Then the Wazir Ja’afar rose up and went in to the Caliph, and Sandal ordered the Mamelukes not to leave the fisherman, whereupon Khalifah cried: "How goodly is thy bounty, O Tulip! The seeker is become the sought. I come to seek my due, and they imprison me for debts in arrears!" When Ja’afar came into the presence of the Caliph, he found him sitting with his head bowed earthward, breast straitened and mind melancholy, humming the verses of the poet:

My blamers instant bid that I for her become consoled,
But I, what can I do, whose heart declines to be controlled?
And how can I in patience bear the loss of lovely maid
When fails me patience for a love that holds with firmest hold!
Ne’er I’ll forget her nor the bowl that ’twixt us both went round
And wine of glances maddened me with drunkenness ensouled.

Whenas Ja’afar stood in the presence, he said: "Peace be upon thee, O Commander of the Faithful, Defender of the honor of the Faith and descendant of the uncle of the Prince of the Apostles, Allah assain him and save him and his family one and an!" The Caliph raised his head and answered, "And on thee be. peace and the mercy of Allah and His blessings!" Quoth Ja’afar, "With leave of the Prince of True Believers, his servant would speak without restraint." Asked the Caliph: "And when was restraint put upon thee in speech, and thou the Prince of Wazirs? Say what thou wilt." Answered Ja’afar: "When I went out, O my lord, from before thee, intending for my house, I saw standing at the door thy master and teacher and partner, Khalifah the fisherman, who was aggrieved at thee and complained of thee, saying: ’Glory be to God! I taught him to fish and he went away to fetch me a pair of frails, but never came back. And this is not the way of a good partner or of a good apprentice.’ So, if thou hast a mind to partnership, well and good; and if not, tell him, that he may take to partner another."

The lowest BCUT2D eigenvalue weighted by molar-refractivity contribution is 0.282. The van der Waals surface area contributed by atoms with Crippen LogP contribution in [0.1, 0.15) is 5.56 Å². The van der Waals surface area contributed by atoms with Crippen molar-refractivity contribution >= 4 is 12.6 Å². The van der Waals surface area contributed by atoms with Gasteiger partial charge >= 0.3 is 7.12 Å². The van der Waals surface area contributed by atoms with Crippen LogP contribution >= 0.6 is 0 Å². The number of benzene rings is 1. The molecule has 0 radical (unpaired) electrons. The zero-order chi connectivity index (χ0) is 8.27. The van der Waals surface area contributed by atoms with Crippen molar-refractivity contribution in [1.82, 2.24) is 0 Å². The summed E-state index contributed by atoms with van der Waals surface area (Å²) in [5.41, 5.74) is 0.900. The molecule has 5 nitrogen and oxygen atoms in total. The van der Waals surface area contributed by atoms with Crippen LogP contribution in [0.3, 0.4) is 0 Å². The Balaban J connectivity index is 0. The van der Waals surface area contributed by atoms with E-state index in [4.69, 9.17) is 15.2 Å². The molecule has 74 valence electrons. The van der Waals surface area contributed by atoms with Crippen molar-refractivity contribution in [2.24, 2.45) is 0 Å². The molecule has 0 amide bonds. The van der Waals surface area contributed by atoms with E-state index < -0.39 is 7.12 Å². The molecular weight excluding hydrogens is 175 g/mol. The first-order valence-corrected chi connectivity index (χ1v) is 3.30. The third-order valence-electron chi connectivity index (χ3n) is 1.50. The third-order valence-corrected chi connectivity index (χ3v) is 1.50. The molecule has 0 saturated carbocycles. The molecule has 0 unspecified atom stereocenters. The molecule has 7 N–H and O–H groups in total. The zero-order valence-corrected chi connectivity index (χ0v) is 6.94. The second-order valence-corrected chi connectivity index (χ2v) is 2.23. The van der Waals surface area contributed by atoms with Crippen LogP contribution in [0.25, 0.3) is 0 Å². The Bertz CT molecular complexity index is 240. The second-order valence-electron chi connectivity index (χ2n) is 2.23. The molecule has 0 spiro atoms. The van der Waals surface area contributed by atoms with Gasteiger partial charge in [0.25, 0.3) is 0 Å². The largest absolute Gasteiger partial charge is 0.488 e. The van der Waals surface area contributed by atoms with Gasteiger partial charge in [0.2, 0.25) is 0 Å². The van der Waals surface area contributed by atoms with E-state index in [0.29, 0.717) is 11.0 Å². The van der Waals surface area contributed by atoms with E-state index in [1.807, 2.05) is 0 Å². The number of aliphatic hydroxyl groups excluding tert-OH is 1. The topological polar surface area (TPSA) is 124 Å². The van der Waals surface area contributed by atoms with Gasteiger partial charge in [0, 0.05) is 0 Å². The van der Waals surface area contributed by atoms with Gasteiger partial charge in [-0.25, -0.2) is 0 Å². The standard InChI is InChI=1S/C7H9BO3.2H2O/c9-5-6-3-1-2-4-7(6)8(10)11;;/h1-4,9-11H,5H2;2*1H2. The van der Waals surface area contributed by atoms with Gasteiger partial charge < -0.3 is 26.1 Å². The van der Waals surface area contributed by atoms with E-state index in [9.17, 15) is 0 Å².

Now when the Caliph heard these words, he smiled and his straitness of breast was done away with and he said, "My life on thee, is this the truth thou sayest, that the fisherman standeth at the door?" and Ja’afar replied, "By thy life, O Commander of the Faithful, he standeth at the door." Quoth the Caliph: "O Ja’afar, by Allah, I will assuredly do my best to give him his due! If Allah at my hands send him misery, he shall have it, and if prosperity, he shall have it." Then he took a piece of paper, and cutting it in pieces, said to the Wazir: "O Ja’afar, write down with thine own hand twenty sums of money, from one dinar to a thousand, and the names of all kinds of offices and dignities from the least appointment to the Caliphate; also twenty kinds of punishment, from the hightest beating to death." "I hear and I obey, O Commander of the Faithful," answered Ja’afar, and did as he was bidden.